JOURNAL ARTICLE

Cutaneous Branch of the Obturator Nerve Extending to the Medial Ankle and Foot: A Report of Two Cadaveric Cases

Brittany Staples, Edward Ennedy, Tae Kim, Steven Nguyen, Andrew Shore, Thomas Vu, Jonathan Labovitz, Mathew Wedel
Journal of Foot and Ankle Surgery 2019 July 17
31350139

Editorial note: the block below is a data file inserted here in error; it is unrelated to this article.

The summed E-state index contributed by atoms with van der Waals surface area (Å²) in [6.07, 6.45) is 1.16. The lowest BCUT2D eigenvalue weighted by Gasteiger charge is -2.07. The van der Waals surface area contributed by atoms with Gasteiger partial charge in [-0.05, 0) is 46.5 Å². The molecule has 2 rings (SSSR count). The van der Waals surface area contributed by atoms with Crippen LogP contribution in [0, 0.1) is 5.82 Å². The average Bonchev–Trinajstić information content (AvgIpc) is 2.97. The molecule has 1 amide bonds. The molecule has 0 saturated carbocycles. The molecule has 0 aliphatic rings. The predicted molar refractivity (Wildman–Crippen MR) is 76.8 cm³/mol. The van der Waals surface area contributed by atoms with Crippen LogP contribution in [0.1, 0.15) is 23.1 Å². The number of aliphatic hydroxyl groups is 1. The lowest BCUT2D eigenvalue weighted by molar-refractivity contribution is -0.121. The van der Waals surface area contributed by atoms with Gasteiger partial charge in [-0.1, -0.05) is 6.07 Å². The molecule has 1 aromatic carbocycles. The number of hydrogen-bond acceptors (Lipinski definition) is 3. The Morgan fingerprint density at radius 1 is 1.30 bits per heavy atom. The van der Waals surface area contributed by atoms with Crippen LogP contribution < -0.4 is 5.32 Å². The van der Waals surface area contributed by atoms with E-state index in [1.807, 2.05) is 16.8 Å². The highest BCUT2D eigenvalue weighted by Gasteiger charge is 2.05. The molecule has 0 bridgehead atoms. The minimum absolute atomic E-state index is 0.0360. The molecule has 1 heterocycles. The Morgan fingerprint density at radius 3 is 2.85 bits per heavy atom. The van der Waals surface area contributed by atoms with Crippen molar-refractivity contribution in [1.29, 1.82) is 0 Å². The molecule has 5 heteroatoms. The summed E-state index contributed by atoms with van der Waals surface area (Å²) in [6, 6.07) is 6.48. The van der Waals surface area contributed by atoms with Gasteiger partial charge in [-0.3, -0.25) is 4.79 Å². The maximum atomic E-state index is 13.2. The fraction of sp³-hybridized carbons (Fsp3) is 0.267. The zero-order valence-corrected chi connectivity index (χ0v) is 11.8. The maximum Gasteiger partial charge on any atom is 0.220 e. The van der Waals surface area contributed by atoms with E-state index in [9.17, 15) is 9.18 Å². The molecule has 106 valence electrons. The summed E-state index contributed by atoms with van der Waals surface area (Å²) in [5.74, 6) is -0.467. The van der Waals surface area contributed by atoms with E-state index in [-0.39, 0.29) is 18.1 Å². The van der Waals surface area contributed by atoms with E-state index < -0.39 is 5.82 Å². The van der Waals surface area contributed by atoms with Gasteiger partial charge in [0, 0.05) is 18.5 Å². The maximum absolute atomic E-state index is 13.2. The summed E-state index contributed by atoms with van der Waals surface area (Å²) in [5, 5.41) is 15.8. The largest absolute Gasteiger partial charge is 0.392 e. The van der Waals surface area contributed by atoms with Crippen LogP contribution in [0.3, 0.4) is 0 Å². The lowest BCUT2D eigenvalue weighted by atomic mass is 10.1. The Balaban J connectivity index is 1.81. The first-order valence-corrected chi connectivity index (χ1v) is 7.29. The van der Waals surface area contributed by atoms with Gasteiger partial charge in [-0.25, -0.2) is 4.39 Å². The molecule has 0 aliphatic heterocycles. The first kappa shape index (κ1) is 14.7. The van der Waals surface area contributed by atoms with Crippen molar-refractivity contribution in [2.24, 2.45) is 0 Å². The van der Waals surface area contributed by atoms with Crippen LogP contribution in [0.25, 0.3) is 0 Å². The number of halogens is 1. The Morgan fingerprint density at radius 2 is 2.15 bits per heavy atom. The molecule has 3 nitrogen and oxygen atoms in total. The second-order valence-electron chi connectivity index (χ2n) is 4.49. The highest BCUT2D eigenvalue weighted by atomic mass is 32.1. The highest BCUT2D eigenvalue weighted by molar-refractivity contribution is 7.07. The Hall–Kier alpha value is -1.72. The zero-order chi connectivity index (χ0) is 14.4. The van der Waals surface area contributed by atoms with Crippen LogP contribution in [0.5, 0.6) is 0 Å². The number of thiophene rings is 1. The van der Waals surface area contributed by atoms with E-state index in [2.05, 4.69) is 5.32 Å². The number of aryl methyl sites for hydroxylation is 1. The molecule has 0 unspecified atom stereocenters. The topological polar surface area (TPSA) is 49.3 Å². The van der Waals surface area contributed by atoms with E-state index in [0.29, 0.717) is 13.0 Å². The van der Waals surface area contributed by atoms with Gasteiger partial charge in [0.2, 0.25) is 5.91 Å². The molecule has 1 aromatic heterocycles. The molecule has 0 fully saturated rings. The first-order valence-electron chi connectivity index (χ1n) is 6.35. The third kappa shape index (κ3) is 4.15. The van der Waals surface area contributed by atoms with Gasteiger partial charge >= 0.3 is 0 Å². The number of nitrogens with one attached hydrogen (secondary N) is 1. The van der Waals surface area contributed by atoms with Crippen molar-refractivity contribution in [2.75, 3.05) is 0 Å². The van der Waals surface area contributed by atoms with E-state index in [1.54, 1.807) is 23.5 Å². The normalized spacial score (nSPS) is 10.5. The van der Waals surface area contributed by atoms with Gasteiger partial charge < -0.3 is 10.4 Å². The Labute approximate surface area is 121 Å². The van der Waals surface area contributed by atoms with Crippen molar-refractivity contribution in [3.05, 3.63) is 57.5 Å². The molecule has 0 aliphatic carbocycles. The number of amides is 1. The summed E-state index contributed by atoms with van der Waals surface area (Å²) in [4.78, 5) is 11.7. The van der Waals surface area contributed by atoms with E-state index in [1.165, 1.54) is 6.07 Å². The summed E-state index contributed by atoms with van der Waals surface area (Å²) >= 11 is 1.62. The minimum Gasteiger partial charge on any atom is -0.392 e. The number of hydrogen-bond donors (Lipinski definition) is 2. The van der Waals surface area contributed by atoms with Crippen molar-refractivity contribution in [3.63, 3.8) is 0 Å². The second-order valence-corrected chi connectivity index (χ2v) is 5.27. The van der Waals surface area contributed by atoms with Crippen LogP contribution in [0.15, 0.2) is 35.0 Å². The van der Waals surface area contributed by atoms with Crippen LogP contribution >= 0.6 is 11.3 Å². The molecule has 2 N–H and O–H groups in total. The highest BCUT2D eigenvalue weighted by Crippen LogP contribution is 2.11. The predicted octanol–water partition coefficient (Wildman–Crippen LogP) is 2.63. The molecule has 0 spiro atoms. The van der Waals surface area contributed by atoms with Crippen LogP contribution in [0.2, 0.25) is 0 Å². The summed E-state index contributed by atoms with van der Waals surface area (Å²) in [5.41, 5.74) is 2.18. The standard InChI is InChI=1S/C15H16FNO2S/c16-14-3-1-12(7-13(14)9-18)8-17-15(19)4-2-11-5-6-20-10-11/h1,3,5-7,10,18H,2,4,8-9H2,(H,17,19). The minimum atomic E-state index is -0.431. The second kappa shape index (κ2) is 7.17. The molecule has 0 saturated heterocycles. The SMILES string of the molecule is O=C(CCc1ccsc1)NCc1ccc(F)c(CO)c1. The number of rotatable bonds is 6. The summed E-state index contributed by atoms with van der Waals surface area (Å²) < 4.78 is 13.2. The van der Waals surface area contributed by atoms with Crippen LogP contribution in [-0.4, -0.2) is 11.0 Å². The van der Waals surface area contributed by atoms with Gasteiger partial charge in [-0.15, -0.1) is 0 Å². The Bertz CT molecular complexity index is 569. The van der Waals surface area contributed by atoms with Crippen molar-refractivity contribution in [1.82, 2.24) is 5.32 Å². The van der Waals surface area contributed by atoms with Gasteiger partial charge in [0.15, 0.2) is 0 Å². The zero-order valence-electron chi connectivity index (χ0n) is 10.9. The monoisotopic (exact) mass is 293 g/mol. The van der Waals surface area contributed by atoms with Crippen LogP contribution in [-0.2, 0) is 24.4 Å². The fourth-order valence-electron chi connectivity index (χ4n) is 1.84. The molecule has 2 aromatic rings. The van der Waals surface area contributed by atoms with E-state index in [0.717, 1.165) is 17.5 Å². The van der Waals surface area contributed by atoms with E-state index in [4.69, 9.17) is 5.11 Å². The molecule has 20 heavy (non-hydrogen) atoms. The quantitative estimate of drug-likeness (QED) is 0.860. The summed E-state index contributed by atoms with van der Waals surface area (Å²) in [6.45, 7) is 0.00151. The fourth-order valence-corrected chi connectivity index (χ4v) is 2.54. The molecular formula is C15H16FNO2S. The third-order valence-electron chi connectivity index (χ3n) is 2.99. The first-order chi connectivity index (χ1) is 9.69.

The area of skin supplied by the cutaneous branch of the obturator nerve (CBO) is highly variable. Although most introductory anatomy texts describe the CBO as innervating only a portion of the medial thigh, there are numerous reports in the literature of CBOs passing the knee to innervate the proximal, middle, or even distal leg. There are no previous reports of CBOs extending to the ankle and foot. Herein we describe 2 cases of CBOs extending at least to the medial foot. Both cases were discovered incidentally, during routine cadaver dissections by osteopathic and podiatric medical students in the anatomy laboratory of Western University of Health Sciences in California. In both instances, the anomalously long CBOs shared several characteristics: (1) they arose as direct branches of the anterior division of the obturator nerve, not from the subsartorial plexus; (2) they coursed immediately posterior to the great saphenous vein from the distal thigh to the distal leg, only deviating away from the saphenous vein just above the medial malleolus; and (3) they terminated in radiating fibers to the posterior half of the medial ankle and foot. In both cases, the saphenous branch of the femoral nerve was present but restricted to the area anterior to the great saphenous vein. It is likely that the variant CBOs carried fibers of the L4 spinal nerve and thus provided cutaneous innervation to the medial foot and ankle, a function most commonly reserved for the saphenous branch of the femoral nerve distal to the knee. Saphenous neuropathy is a common postoperative complication of saphenous cutdowns for coronary artery bypass grafts, so the potential involvement of a long CBO can add additional complexity to regional anesthetic blocks for foot and ankle surgery and procedures such as vein harvesting for coronary artery bypass grafts.

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